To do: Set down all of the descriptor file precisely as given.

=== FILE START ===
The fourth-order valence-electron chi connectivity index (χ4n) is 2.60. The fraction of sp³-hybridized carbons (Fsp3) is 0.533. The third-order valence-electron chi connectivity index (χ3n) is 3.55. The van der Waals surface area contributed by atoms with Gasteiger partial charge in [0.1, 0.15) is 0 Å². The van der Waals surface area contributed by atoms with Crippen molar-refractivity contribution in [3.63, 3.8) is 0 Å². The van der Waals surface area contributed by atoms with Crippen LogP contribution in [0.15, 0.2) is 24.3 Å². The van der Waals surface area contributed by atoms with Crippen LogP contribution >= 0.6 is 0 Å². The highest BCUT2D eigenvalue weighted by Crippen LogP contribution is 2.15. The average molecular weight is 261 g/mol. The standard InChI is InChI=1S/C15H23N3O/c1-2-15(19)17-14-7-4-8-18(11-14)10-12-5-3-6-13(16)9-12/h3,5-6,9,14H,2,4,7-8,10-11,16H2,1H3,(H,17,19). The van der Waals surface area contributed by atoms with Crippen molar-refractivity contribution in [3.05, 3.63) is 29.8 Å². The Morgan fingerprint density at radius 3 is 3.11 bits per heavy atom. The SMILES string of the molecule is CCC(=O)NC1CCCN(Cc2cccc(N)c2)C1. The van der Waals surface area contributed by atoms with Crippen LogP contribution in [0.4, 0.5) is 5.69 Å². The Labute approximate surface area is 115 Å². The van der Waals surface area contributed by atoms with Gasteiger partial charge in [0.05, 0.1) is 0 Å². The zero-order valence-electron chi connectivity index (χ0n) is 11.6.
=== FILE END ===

The fourth-order valence-electron chi connectivity index (χ4n) is 2.60. The fraction of sp³-hybridized carbons (Fsp3) is 0.533. The third-order valence-electron chi connectivity index (χ3n) is 3.55. The van der Waals surface area contributed by atoms with Gasteiger partial charge in [0.1, 0.15) is 0 Å². The van der Waals surface area contributed by atoms with Crippen molar-refractivity contribution in [3.63, 3.8) is 0 Å². The van der Waals surface area contributed by atoms with Crippen LogP contribution in [0.15, 0.2) is 24.3 Å². The van der Waals surface area contributed by atoms with Crippen LogP contribution >= 0.6 is 0 Å². The highest BCUT2D eigenvalue weighted by Crippen LogP contribution is 2.15. The average molecular weight is 261 g/mol. The standard InChI is InChI=1S/C15H23N3O/c1-2-15(19)17-14-7-4-8-18(11-14)10-12-5-3-6-13(16)9-12/h3,5-6,9,14H,2,4,7-8,10-11,16H2,1H3,(H,17,19). The van der Waals surface area contributed by atoms with Crippen molar-refractivity contribution in [3.05, 3.63) is 29.8 Å². The Morgan fingerprint density at radius 3 is 3.11 bits per heavy atom. The SMILES string of the molecule is CCC(=O)NC1CCCN(Cc2cccc(N)c2)C1. The van der Waals surface area contributed by atoms with Crippen LogP contribution in [0.4, 0.5) is 5.69 Å². The Labute approximate surface area is 115 Å². The van der Waals surface area contributed by atoms with Gasteiger partial charge in [0.05, 0.1) is 0 Å². The zero-order valence-electron chi connectivity index (χ0n) is 11.6.